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Tennessee Republicans replace trustees at Tennessee State University


Republican lawmakers in Tennessee this week replaced the board of trustees at the state’s only public historically Black college, saying leaders had mismanaged money at the school despite being underfunded for years.

Gov. Bill Lee (R) signed into law Thursday a bill to vacate the 10-member board at Tennessee State University shortly after the measure was approved in a 66-25 vote by the GOP-controlled state House. The measure took effect immediately, and Lee also named new trustees for the board of the HBCU in Nashville.

Some lawmakers expressed concerns that state leaders, who are predominantly White, are unfairly singling out Tennessee State.

“I’ve seen many audits of many universities that look horrendous,” state Rep. Bo Mitchell (D-Nashville) said after the House vote. “Have we ever, ever vacated an entire board of a university before? Have we ever done that?”

In a statement, Tennessee State officials said, “We believe this legislation will disrupt our students’ educational pursuits, harm the image of the University, and remove a Board that had achieved success in its enhanced governance of TSU.” The statement also said the school never mismanaged funds.

Several audits conducted over the years, including two released this week, revealed that TSU has face challenges in maintaining financial stability, which led lawmakers to pursue dissolving the board of trustees. But a recent forensic audit revealed no evidence of “fraud or malfeasance” at the university.

But a recent report from the state comptroller’s office indicated that the school is not meeting federal guidelines for various programs, including the Higher Education Emergency Relief Fund during the pandemic, Pell Grants, and said the school granted Title IV funds to ineligible students.

Tennessee State officials stated that proper funding could have changed their situation. The state’s legislature previously determined that — at $544 million — the university was underfunded. A federal report last fall on land-grant universities like Tennessee State stated the university has been underfunded by the state by $2.1 billion between 1987 to 2022. Just two schools in the state have the land-grant designation: TSU and the University of Tennessee.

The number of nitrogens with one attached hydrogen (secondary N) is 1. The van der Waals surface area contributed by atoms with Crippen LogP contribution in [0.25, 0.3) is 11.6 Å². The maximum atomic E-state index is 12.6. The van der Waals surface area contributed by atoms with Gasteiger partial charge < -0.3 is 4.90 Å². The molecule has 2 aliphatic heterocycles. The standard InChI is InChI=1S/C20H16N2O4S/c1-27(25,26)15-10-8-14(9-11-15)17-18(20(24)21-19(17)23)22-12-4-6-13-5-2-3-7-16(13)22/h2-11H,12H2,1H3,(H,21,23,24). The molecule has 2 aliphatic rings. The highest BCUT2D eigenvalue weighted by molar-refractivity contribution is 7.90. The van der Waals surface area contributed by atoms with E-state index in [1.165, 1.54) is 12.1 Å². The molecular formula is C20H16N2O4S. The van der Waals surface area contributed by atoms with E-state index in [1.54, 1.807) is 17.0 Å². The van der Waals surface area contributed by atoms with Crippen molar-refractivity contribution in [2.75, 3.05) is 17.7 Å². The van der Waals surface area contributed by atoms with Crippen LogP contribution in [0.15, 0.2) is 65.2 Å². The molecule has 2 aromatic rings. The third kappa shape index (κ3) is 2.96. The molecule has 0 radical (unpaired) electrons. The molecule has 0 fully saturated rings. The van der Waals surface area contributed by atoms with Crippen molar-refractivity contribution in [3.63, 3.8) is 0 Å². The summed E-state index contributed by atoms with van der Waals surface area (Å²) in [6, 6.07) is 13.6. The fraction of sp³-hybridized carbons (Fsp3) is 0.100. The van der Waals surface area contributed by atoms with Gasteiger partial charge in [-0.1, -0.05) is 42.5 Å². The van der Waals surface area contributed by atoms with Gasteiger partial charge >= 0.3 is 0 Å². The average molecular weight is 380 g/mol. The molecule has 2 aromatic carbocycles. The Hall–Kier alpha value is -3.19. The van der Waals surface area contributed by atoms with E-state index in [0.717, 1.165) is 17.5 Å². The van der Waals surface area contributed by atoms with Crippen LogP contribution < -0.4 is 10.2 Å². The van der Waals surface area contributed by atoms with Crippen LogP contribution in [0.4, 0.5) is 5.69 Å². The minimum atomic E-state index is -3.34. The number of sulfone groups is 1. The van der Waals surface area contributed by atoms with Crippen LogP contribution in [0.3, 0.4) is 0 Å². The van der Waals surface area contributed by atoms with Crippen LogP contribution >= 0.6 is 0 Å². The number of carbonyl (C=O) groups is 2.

In the 1860s, Congress approved a program to improve access to colleges across the country. Under the program, land-grant schools receive federal funding that must be matched by state governments.

States should fix underfunding of land-grant HBCUs, Biden administration says

State Rep. Justin Pearson (D-Memphis) told Nashville’s local NPR station, WPLN, “The University of Tennessee — a predominantly white institution and the state’s other land grant university — did, in fact, get its full state funding each year.”

“Some years, the University of Tennessee even got more than its required funding levels,” Pearson said. “But Tennessee State University was denied those resources, and because they were denied the resources, there were problems that occurred.”

State Republicans said Tennessee State has not used money appropriated to the school well and granted too many scholarships that left students without housing which left them in hotel rooms. In 2022, the university said it had moved about 900 students into off-campus hotels after it enrolled a record number of first-year students that fall semester.

“Tennessee State University is a remarkable institution and my administration, in partnership with the General Assembly, is committed to ensuring students are being served,” Lee said.

Tennessee State is also searching for its next president. The current president, Glenda Glover, is stepping down in June.

Danielle Douglas-Gabriel contributed to this report



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